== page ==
In total we also collected 11 bee swarms that came to our garden.  We housed them and kept them for a few weeks and then passed them to friends who had lost many colonies.

Beehives near la Seudre. 1. jpg

During the past month we have had a lot of rain and after 18 months that the river at the bottom of the garden was dry, now la Seudre is almost full of water.

So, Amelia and I are already looking forward to next year beekeeping life.

For me, apart from occasional visit to see how the bees are getting on, the pleasure is to watch the birds. coming to our front garden.

Robin

The robin, specially at this time of the year reminds us of Christmas cards.

She comes regularly bathing in front of the dinning room.

Robin bathing 1 (2)

So does the sungthrush.

Song thrush bathing 1

Sometimes I wonder if the birds like washing themselves or do they, like children, actually enjoy bathing.

Song thrush bathing 1 (3)

I think this one was washing his ears!

At this time of the year Amelia likes collecting the leaves for composting, but some of the trees have not totally lost their leaves, The liquidambar leaves, however, are so pretty even on the ground that Amelia does not have the heart to rake them.

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So I wish you a happy autumn and together we look forward to the start of another year of beekeeping as well as gardening.

Kourosh

 

The little bees

For those interested in the bees.

Bees in a French Garden

I was watching the bees and butterflies mob my Evodia tree (or Tedradium daniellii, depending on what you want to call it).  At the same time I noticed clouds of tiny flies around the flowers.  I had never noticed such numbers of tiny flies being attracted to my other “pollinator attractive” plants.

I managed to get close to some of the flowers on the lower branches and look closer at the “flies”.

I was horrified to see on closer inspection that they were tiny bees that I had mistaken for flies.  I measured the Evodia’s petal and it is between 4-5 mm., so that gives you an indication of how small these bees are.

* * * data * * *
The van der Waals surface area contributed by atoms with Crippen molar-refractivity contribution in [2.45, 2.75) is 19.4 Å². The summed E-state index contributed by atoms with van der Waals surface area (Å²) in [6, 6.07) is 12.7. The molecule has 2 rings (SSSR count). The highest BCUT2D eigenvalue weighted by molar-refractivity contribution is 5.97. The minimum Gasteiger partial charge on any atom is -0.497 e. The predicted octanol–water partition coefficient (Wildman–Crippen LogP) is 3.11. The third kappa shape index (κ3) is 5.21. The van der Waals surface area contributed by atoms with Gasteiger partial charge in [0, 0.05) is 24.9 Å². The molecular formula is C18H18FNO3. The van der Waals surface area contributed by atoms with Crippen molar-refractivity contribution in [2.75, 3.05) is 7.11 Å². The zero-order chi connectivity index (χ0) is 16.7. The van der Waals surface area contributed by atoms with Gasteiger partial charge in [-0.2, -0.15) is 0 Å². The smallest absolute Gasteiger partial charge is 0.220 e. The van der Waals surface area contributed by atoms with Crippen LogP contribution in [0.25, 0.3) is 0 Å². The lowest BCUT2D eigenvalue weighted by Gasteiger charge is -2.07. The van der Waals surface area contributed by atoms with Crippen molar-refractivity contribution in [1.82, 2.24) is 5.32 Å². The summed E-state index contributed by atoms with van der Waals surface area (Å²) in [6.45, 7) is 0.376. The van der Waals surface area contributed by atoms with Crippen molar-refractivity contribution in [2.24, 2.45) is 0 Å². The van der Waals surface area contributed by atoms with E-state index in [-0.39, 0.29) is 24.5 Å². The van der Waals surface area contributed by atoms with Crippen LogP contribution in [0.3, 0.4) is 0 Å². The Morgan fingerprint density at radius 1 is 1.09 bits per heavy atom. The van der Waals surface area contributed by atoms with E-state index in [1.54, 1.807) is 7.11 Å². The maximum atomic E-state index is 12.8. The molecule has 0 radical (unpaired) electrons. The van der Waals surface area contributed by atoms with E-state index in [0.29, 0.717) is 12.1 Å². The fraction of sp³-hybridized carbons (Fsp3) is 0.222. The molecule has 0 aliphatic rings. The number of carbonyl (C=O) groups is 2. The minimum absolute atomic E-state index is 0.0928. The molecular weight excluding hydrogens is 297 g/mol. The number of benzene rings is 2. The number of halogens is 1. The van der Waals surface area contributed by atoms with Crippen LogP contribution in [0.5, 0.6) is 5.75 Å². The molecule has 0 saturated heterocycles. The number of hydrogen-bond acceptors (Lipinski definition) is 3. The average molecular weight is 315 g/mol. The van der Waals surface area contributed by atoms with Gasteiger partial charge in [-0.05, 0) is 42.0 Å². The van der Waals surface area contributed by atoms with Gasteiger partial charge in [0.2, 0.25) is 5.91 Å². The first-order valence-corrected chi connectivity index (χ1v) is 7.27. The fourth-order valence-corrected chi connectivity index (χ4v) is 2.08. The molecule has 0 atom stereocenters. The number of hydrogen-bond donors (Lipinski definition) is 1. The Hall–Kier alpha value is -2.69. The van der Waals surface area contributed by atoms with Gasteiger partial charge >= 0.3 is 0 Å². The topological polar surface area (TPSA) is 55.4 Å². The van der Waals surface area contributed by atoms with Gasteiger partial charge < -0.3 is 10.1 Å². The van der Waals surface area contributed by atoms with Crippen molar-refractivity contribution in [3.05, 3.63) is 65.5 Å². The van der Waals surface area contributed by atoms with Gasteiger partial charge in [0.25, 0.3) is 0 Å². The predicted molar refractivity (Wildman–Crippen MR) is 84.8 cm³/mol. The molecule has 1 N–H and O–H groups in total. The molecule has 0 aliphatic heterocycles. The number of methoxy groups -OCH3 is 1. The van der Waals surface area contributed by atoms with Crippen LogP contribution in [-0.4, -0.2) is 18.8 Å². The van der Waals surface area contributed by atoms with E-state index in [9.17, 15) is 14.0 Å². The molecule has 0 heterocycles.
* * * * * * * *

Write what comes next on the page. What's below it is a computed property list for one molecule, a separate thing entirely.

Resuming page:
I have already posted about Carpenter bees in France.

I can imagine these big but harmless bees terrifying tourists from northern Europe as they relax in the garden of their holiday home and experience these bees…

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In praise of Mullein

We have lots of Mullein (Verbascum thapsus) in the garden.  It self seeds, but the small seedlings are easily transplanted in the autumn to a more appropriate site.

All the Mullein plants do not have a happy life.  This year the caterpillars have ravaged quite a few.  Some were able to make a come back, others not.

The more voracious caterpillars continued to devour the plants right to their almost flowering buds.

The caterpillar becomes very large and fat and is easily recognised.

Swallow tail butterfly – Papilio machaon

Please see Malcolm’s comment below.  The caterpillars on the Mullein are from Mullein moths! I have had Swallow tails on my fennel previously and have confused these fat caterpillars although the colour is different.   

They are also a wonderful source of pollen for bees.  They have to get up early to get the most plentiful offerings of pollen.  By the afternoon there is not much action on the flowers.  But new flowers open each day.

It is not just honey bees that use the Mullein flowers to provide pollen other bees gather the bright orange pollen too.

You can see how tiny this bee is by comparing with the size of the stamens.

The flowers have been used to make herbal cough syrups but they have to be carefully gathered as the duvet on the leaves and stem can be irritating to the throat if mixed in with the flowers.  The infusions are also supposed to be beneficial for the throat and coughs but need  to be filtered carefully.  I have not tried gathering the flowers but leave them for the bees.

I was pleased to see that our neighbour has left a Molene standing proudly beside their drive.  Every little helps and in our dry, chalky soil it makes a very easy architectural plant.